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Health + Tech | Avoid errors with e-prescriptions - Electronic system can facilitate medication management and improve patient safety

Published:Friday | May 4, 2018 | 12:00 AM
A pharmacist reading an e-prescription in the United States.

Electronic prescribing is much more than it appears. While the basic definition speaks to the technology framework that allows doctors and other prescribers to electronically write and transmit prescriptions to patients and pharmacies, the system as a whole can achieve much more. One general benefit of e-prescription is that it assists with eliminating prescription errors in several ways, but importantly, it can be used as part of a system of medication management.

There are many problems associated with the current paper-based prescription system, which presents major risks to patients' safety and negatively impacts medication-therapy outcomes. These include illegibly written prescriptions; missing prescriber or patient data; risk of losing or damaging paper prescriptions; rewriting of prescriptions by prescribers and pharmacies; slow prescription processing - long wait times; failure to identify drug interactions, causing the potential for adverse reactions; possible prescription fraud; no standard drug-coding system; and the high cost of handling prescriptions.

The most common drug dispensing error is due to the misinterpretation of handwritten prescriptions. E-prescriptions eliminate this issue because information would be clearly typewritten. Such a system can store prescriptions for patients in a database, and over time, compare current prescriptions with those of the recent past to check for interactions before dispensing.

This would be part of the patient's overall electronic medical record, providing caregivers with holistic information from which to determine the best course of action for treatment regimes.

Any effective e-prescription system needs to have several other elements to enable optimum medication management, including the capacity to quickly undertake drug-drug interaction, drug-allergy, and drug-food checks during prescription preparation.

This information for every 'prescribeable' drug would be registered in the database. A plus to the system is also its ability to provide direct information to patients in a form that they can understand. The best systems would include this in their make-up, providing patient education leaflets via email or in an app to ensure that patients are part of their health management. This would improve health literacy and invariably result in better health outcomes.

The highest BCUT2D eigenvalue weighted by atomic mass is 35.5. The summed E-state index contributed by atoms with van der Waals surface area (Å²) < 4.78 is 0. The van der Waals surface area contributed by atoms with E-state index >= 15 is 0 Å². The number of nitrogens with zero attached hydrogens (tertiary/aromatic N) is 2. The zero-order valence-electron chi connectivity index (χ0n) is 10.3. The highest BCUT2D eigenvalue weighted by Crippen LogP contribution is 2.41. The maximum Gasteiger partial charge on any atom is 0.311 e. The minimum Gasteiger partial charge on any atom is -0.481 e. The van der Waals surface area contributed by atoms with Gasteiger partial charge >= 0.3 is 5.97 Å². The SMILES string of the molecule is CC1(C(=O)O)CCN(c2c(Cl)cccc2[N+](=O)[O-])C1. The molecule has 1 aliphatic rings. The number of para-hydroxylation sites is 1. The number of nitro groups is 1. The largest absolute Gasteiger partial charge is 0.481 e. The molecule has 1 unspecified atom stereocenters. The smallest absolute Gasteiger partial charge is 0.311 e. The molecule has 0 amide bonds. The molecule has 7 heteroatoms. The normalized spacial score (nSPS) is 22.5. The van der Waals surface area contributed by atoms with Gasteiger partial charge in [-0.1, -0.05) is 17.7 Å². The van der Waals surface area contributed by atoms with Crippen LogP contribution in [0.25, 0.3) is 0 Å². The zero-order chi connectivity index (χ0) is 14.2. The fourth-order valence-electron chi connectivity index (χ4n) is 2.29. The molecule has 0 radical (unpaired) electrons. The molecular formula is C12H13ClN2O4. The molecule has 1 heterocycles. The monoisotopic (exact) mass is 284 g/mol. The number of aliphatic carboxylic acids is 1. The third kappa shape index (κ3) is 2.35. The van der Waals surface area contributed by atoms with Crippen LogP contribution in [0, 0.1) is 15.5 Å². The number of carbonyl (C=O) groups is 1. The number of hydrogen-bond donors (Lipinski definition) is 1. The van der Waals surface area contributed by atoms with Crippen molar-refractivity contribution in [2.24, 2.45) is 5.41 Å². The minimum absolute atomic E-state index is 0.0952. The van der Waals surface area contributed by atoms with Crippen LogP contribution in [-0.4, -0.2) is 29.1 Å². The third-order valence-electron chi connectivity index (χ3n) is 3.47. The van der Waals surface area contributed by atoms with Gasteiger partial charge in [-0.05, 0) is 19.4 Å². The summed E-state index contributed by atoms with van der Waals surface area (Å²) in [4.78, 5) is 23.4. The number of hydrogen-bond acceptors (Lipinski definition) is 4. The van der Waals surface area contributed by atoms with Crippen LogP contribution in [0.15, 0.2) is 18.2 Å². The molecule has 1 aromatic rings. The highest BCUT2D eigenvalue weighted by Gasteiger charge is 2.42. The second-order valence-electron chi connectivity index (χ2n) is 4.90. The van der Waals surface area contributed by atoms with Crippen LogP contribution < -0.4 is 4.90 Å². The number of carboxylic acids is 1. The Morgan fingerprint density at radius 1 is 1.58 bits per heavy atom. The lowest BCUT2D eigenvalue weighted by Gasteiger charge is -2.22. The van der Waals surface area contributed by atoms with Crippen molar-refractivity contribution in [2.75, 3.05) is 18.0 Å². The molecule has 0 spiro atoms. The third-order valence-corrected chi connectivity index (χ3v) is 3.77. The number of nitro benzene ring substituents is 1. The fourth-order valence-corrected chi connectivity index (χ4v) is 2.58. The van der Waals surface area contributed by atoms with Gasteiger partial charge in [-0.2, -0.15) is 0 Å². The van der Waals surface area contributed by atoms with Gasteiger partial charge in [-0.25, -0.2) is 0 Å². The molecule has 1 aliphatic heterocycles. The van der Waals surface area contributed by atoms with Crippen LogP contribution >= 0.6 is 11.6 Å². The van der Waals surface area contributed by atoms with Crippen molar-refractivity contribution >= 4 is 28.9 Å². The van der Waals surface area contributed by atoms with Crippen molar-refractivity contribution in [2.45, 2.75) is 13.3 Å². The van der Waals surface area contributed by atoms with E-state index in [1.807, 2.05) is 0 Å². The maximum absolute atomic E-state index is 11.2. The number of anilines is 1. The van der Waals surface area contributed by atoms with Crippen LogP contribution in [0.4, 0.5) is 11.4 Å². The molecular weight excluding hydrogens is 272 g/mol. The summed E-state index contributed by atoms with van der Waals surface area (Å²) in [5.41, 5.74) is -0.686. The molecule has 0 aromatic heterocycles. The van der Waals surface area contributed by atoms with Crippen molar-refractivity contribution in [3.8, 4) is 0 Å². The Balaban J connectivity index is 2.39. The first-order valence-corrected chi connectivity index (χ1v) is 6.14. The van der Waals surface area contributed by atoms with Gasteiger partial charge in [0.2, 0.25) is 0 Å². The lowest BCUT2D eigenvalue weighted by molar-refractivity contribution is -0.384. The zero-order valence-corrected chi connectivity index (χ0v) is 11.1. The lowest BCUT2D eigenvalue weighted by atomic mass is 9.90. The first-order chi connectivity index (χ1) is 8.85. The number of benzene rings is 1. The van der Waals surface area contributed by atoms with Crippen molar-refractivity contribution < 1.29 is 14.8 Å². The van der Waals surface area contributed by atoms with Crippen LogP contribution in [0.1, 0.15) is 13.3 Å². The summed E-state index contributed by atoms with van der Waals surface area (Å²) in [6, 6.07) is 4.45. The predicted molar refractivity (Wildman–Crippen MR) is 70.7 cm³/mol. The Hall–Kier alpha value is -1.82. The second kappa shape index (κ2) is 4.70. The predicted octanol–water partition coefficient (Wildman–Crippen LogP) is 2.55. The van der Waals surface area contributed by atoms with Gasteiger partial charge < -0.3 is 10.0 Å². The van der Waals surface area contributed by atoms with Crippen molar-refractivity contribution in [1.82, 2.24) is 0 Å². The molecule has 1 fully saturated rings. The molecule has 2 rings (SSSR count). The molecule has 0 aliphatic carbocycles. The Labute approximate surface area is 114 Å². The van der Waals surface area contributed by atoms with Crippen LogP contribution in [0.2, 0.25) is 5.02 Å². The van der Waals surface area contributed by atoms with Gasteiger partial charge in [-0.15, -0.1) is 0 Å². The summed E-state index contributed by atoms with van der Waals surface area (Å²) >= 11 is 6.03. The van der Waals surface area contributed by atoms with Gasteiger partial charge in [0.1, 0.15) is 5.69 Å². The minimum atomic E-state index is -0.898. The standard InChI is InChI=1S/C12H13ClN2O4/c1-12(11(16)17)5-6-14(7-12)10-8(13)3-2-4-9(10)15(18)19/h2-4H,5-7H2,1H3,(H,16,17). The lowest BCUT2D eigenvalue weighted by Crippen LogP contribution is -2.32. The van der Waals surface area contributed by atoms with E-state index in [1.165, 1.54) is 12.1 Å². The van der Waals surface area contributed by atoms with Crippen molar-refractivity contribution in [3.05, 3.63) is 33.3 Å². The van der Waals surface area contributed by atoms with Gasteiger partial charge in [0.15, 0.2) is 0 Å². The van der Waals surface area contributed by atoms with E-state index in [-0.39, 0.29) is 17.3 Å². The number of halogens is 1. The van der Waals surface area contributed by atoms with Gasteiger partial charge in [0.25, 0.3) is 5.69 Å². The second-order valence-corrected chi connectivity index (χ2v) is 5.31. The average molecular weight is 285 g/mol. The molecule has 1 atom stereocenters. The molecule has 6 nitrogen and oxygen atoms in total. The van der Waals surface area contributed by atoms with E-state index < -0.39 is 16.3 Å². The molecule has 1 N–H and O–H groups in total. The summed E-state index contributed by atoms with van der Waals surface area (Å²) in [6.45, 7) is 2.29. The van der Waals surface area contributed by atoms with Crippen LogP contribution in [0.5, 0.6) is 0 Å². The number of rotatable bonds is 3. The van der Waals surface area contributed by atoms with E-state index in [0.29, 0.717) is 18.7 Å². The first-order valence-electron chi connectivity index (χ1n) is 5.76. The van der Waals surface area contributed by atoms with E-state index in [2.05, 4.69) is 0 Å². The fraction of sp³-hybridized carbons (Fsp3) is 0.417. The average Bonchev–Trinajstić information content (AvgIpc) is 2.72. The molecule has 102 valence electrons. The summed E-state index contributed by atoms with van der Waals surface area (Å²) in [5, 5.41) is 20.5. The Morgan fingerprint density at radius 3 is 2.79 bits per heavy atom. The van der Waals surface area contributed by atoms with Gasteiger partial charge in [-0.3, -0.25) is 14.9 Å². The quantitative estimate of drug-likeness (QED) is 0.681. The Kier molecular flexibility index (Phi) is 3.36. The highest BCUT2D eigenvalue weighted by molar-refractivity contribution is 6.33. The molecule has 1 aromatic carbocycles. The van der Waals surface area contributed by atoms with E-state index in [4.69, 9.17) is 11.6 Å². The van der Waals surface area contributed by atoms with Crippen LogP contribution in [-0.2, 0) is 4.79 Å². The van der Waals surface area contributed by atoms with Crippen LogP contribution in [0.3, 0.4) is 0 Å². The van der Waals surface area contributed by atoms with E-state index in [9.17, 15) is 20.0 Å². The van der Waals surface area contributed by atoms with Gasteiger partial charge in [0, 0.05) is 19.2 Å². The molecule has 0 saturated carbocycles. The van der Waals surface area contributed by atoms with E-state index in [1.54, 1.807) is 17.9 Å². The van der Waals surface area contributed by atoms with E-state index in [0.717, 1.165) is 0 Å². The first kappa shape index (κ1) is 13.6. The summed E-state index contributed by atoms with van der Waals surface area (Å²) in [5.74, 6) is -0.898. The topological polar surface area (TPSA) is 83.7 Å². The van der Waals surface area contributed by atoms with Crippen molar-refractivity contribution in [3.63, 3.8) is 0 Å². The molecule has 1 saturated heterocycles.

E-prescriptions can also be a vital tool against fraudulent prescriptions and the hoarding of drugs, especially for the public health system. The use of the Caribbean Drug Codes (CDC) can assist with this aspect of dispensing.

The CDC codes drugs based on formulary, and so the dispensing person would be alerted if a patient is trying to get the same medication in a different brand before the prescriptive time has passed. In addition, if such a system is connected to pharmacy inventory, the prescriber can check for availability, interactions, and substitutes.

Apart from the obvious system benefits, another plus is that the e-prescription can be dispensed before the patient gets to the pharmacy, and so a lucrative delivery service could be developed.

Medication management facilitated by the use of e-prescription and using the right combination of technology can significantly improve the prescriber, dispenser, and patient experience. Most importantly, this approach can save lives and improve health.

Jamaica has not yet decided on whether and in what format the country will move forward with e-prescription. However, the world is moving at such a fast pace with health technology that we cannot afford to be left behind.

Once we start viewing e-prescribing as bigger than just an electronic means of sending a prescription, like "faxing" for example, then, perhaps, we will have a better appreciation for the fact that this is something that requires almost immediate action.

E-prescription represents an entire medication-management system rather than just an alternative means of sending a prescription from doctor to pharmacy.

The University Hospital of the West Indies, which is almost completely digitised, has seen major improvement in the area of pharmacy as it has been able to use the features of the

e-prescription component of the health information management system within the hospital. I am told that patients have been very happy about the improved efficiencies.

My recommendation is for us to swiftly put in place the required policy for the use of e-prescription and adopt the Caribbean Drug Codes nationally for use as part of the system. Delays in this regard could have adverse consequences to you and me - the patients.

- Doug Halsall is chairman and CEO of Advanced Integrated Systems. Send feedback to